This talk explores the unique relationship between the sixteenth President and Idaho Territory, which he created in 1863, appointed friends to govern, mentioned in two State of the Union speeches, and even considered on the afternoon he was assassinated. Mr. Leroy defends the claim that more than Kentucky, Indiana, or Illinois, Idaho is the state most related to Lincoln!
A description and review of the only book which Lincoln himself ever wrote, The Lincoln-Douglas Debates, emphasizes Lincoln's personal role in causing the book to be published and the central role it played in his election to the Presidency in 1860. Copies of The Lincoln-Douglas Debates will be available for examination.
In this presentation, Mr. Leroy reviews Lincoln's history, philosophy, and practice for twenty-five years of his life as a trial attorney travelling the circuit in Illinois. The talk is illustrated with actual legal briefs written by Lincoln and other artifacts from that time.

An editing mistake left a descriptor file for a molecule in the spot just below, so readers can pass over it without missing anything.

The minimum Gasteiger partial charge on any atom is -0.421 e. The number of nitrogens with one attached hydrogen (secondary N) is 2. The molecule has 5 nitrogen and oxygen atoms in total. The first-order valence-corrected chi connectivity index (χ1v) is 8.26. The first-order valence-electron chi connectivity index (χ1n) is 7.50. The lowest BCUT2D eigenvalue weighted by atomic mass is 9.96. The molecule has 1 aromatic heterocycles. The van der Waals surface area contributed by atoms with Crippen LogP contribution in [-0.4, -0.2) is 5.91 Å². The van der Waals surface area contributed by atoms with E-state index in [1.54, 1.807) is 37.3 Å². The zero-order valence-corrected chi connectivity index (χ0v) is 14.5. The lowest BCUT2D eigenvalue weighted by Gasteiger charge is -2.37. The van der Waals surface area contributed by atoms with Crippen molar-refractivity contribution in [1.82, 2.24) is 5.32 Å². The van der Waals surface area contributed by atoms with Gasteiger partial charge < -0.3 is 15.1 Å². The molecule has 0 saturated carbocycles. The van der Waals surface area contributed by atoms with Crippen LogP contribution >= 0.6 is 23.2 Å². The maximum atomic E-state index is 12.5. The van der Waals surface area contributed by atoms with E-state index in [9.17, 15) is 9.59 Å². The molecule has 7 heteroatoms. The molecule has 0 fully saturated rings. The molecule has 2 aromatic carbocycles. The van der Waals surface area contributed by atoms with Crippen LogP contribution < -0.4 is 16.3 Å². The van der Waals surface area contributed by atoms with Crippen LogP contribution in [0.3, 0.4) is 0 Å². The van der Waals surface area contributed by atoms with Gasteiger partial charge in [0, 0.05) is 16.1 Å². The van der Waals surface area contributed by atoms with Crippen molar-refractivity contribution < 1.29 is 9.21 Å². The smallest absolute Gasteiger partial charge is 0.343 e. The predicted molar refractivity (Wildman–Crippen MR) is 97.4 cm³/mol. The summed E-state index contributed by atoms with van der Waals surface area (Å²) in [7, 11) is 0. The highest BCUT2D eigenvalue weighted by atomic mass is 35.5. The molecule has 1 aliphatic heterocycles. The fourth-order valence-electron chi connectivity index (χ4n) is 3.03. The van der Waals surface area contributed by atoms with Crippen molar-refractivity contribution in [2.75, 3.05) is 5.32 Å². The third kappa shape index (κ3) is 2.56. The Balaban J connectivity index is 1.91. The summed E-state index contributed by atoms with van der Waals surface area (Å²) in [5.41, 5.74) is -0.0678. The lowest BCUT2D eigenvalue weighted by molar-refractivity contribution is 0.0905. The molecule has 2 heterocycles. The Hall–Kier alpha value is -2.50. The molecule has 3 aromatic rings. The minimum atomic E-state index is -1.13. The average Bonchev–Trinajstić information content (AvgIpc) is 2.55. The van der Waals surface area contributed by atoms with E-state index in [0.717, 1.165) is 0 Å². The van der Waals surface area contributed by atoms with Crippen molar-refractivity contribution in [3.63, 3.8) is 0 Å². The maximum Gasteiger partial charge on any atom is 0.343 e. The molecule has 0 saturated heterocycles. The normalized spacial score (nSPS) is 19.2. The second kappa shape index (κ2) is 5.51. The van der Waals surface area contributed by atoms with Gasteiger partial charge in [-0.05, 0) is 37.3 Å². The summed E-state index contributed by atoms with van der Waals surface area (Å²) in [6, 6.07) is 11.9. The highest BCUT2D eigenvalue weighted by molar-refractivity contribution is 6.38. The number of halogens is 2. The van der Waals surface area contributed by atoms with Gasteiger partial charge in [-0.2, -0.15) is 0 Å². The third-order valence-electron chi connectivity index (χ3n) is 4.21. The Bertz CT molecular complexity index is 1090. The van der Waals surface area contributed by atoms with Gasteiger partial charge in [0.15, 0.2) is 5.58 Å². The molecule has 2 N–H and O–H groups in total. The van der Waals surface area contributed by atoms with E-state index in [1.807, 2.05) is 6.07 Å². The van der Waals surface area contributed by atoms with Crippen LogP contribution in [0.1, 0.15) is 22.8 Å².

Mr. Leroy will present an analysis of Lincoln as a public figure through his famous speeches, his rhetorical techniques, and the results he achieved with the Gettysburg Address, his First and Second Inaugurals and other works. This presentation includes group participation and articulation.
In period dress and first person, as William Wallace, the first territorial governor of Idaho, Mr. Leroy confirms what you only recently heard...the President has been shot! He tells of his friendship with Lincoln since the 1840s and recounts how Lincoln, by word and deed was a friend to everyone in Idaho Territory. The audience must assume the position of a group of pioneers assembled in the summer of 1865